December 4, 2012

Kun Li, Michael Maass, and Mike Ralph

Contact: {kunli, mmaass, mralph}

1. Introduction

Transport Layer Security (TLS) is a protocol used to establish an authenticated channel between a client and a server, with confidentiality and integrity assured for messages sent over the channel. Any application layer protocol can be used over TLS, which makes it possible to generically secure connections used for such diverse protocols as HTTP, remote shells, and much more. This combination of flexibility and security has caused TLS to become the de facto security protocol for the web and for many other network applications.

TLS relies on asymmetric cryptography to implement authentication and to bootstrap the confidentiality and integrity properties. Typically a key pair is created that consists of a private key and a public key that are mathematically related. The private key is a secret that must be closely guarded, but the public key can be shared with anyone who would like to securely communicate with the private key holder. Anything that is encrypted with the private key may only be decrypted using the public key and vice versa. This property makes asymmetric cryptography useful both for authentication and for exchanging symmetric keys (i.e., keys where parties use the same secret to encrypt and decrypt messages).

Towards the beginning of a TLS session, one or both parties use asymmetric cryptography to identify themselves to the other. Typically only the server identifies itself to the client, but TLS also supports mutual authentication, where the server identifies itself to the client and the client identifies itself to the server. In either case, if the parties are successfully authenticated, the server’s key pair is then typically used to securely exchange a secret that will be used by both parties to generate a symmetric session key. The symmetric key is then used to assure the confidentiality and integrity of all further communications between the client and the server over the channel. Asymmetric cryptography is too slow to implement confidentiality and integrity directly, which explains why it is only used to bootstrap those properties.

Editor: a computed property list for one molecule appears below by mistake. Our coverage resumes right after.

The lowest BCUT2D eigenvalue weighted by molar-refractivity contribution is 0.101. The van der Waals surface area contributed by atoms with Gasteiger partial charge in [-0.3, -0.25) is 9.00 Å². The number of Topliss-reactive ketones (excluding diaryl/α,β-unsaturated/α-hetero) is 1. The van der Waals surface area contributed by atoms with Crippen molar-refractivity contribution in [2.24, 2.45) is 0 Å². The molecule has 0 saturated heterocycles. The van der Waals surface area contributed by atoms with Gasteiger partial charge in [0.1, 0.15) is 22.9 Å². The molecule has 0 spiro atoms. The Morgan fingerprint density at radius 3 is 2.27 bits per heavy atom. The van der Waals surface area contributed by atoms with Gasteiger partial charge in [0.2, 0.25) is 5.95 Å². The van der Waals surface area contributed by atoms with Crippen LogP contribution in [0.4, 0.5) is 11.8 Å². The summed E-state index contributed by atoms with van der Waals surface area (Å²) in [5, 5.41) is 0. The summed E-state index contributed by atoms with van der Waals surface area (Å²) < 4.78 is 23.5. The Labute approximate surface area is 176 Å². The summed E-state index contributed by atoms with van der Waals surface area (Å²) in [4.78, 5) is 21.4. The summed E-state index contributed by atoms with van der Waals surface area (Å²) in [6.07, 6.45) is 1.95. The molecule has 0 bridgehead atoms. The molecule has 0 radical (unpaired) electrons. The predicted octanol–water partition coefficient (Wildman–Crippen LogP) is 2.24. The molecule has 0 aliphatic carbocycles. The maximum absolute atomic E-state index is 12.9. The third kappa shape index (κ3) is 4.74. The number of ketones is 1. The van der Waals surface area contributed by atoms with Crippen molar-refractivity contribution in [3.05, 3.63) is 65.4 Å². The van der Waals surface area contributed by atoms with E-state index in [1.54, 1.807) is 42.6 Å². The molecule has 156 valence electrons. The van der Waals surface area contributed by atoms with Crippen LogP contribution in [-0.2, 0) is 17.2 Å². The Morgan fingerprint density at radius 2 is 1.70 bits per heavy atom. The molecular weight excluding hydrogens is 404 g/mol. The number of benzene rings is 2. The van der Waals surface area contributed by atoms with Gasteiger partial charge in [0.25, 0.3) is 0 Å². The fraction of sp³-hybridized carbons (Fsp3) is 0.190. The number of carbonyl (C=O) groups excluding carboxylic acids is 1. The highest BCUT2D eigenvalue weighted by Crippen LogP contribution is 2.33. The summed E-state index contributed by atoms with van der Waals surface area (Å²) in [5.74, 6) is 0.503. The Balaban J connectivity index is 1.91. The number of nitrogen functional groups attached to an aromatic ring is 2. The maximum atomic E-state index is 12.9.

In the typical case we are concerned with the secrecy of both the private key(s) and session key. If a private key is stolen, the thief can impersonate the private key holder. For example, if a bank uses TLS via HTTPS to secure its online banking website, stealing the banking site’s private key allows anyone to impersonate it. This would allow an attacker to put up a fake site that looks exactly like the bank’s real site. The attacker can then trick users into using the fake site with little, if any, evidence to the users that they are not interacting with their real bank. The fake site can be used to steal the user’s credentials or perform many other malicious actions. If the session key is stolen the attacker can intercept and modify any messages exchanged on the channel that is using that key.

Defenders are typically left with a dilemma in defending their keys. In most cases both keys must be accessible to the defender’s software-only implementation of TLS. This primarily leaves software-only options available for defending the keys, which essentially leaves the defender with the permissions provided by their Operating System and any confidentiality controls (e.g. cryptography) the application using TLS has access to. As a result, anyone who has compromised the Operating System or an application running at the same privilege level as the application that’s using TLS can steal both the private key and the session key. Furthermore, common implementations of TLS, such as OpenSSL [1], are typically not written in languages that are type safe, thus they are also subject to compromise via common vulnerabilities such as buffer and integer overflows.

We analyze one solution to defend the keys from software-based attacks and to introduce type safety by contributing the following:

  • A modified version of Java’s implementation of TLS that makes use of a system’s Trusted Platform Module (TPM) for key exchange.
  • An analysis of the performance of key exchange in Java using the TPM.
  • An analysis of the overhead involved in using a technology related to TPMs called “late launch” to isolate symmetric key operations.
This solution comprises a type safe implementation of TLS that is backed by the TPM.

We introduce the subsets of TLS and the TPM we are concerned with more thoroughly in section 2. In section 3 we discuss our solution for securing the keys and introducing type safety which we evaluate in section 4. We discuss related work and alternative solutions in section 5 before concluding in section 6.

2. Background

Our approach to addressing cryptographic key security in systems that utilize TLS is dependent on utilizing hardware features such as the TPM and late launch. To analyze the performance implications of this solution, we restricted our scope to a subset of TLS, the TPM, and TPM-related hardware that we overview here.

2.1 TLS Overview

TLS is an Internet Engineering Task Force standard documented in RFC 5246 [2]. We have scoped our approach to one of the most common use cases for TLS: creating a communication channel where confidentiality and integrity are assured at the transport layer between a client and an authenticated server. Figure 1 shows the protocol used to establish a TLS channel in our target use case with three phases of the protocol highlighted.

Figure 1. A protocol sequence diagram showing the steps involved in each phase of a simple server authenticated TLS session. The negotiation phase has black arrows, the transition phase has red arrows, and the application phase has a green arrow.